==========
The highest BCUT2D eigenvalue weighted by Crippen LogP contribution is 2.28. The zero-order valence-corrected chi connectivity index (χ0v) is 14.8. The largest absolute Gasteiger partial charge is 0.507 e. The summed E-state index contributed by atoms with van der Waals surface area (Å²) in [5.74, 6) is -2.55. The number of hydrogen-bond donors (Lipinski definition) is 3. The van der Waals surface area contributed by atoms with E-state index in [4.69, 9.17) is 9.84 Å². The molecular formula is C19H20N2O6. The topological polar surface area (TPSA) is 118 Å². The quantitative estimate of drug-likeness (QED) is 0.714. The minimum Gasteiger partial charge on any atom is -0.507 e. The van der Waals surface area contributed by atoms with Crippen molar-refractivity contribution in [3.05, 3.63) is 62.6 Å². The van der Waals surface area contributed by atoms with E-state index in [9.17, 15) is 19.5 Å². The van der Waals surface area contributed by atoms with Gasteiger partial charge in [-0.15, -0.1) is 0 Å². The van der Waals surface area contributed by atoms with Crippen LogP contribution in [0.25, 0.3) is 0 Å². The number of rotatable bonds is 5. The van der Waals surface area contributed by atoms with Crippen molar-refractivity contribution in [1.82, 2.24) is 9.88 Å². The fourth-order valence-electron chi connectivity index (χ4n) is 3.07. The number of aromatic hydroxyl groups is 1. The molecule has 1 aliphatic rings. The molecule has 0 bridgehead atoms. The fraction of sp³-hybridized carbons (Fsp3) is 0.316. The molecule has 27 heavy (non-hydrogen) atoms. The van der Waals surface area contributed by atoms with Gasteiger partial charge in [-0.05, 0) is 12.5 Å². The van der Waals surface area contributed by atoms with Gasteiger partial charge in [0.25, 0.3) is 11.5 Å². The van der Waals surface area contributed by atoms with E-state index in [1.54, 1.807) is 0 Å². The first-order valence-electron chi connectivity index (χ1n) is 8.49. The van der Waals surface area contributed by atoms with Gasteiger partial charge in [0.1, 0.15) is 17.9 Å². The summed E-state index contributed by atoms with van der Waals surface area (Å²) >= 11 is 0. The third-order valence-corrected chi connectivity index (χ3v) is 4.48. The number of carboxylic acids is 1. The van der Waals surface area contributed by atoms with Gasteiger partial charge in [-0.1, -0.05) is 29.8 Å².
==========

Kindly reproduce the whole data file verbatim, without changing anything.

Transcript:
The highest BCUT2D eigenvalue weighted by Crippen LogP contribution is 2.28. The zero-order valence-corrected chi connectivity index (χ0v) is 14.8. The largest absolute Gasteiger partial charge is 0.507 e. The summed E-state index contributed by atoms with van der Waals surface area (Å²) in [5.74, 6) is -2.55. The number of hydrogen-bond donors (Lipinski definition) is 3. The van der Waals surface area contributed by atoms with E-state index in [4.69, 9.17) is 9.84 Å². The molecular formula is C19H20N2O6. The topological polar surface area (TPSA) is 118 Å². The quantitative estimate of drug-likeness (QED) is 0.714. The minimum Gasteiger partial charge on any atom is -0.507 e. The van der Waals surface area contributed by atoms with Crippen molar-refractivity contribution in [3.05, 3.63) is 62.6 Å². The van der Waals surface area contributed by atoms with E-state index in [9.17, 15) is 19.5 Å². The van der Waals surface area contributed by atoms with Gasteiger partial charge in [-0.15, -0.1) is 0 Å². The van der Waals surface area contributed by atoms with Crippen LogP contribution in [0.25, 0.3) is 0 Å². The number of rotatable bonds is 5. The van der Waals surface area contributed by atoms with Crippen molar-refractivity contribution in [1.82, 2.24) is 9.88 Å². The fourth-order valence-electron chi connectivity index (χ4n) is 3.07. The number of aromatic hydroxyl groups is 1. The molecule has 1 aliphatic rings. The molecule has 0 bridgehead atoms. The fraction of sp³-hybridized carbons (Fsp3) is 0.316. The molecule has 27 heavy (non-hydrogen) atoms. The van der Waals surface area contributed by atoms with Gasteiger partial charge in [-0.05, 0) is 12.5 Å². The van der Waals surface area contributed by atoms with Gasteiger partial charge in [0.25, 0.3) is 11.5 Å². The van der Waals surface area contributed by atoms with E-state index in [1.54, 1.807) is 0 Å². The first-order valence-electron chi connectivity index (χ1n) is 8.49. The van der Waals surface area contributed by atoms with Gasteiger partial charge in [0.1, 0.15) is 17.9 Å². The summed E-state index contributed by atoms with van der Waals surface area (Å²) >= 11 is 0. The third-order valence-corrected chi connectivity index (χ3v) is 4.48. The number of carboxylic acids is 1. The van der Waals surface area contributed by atoms with Gasteiger partial charge in [-0.1, -0.05) is 29.8 Å².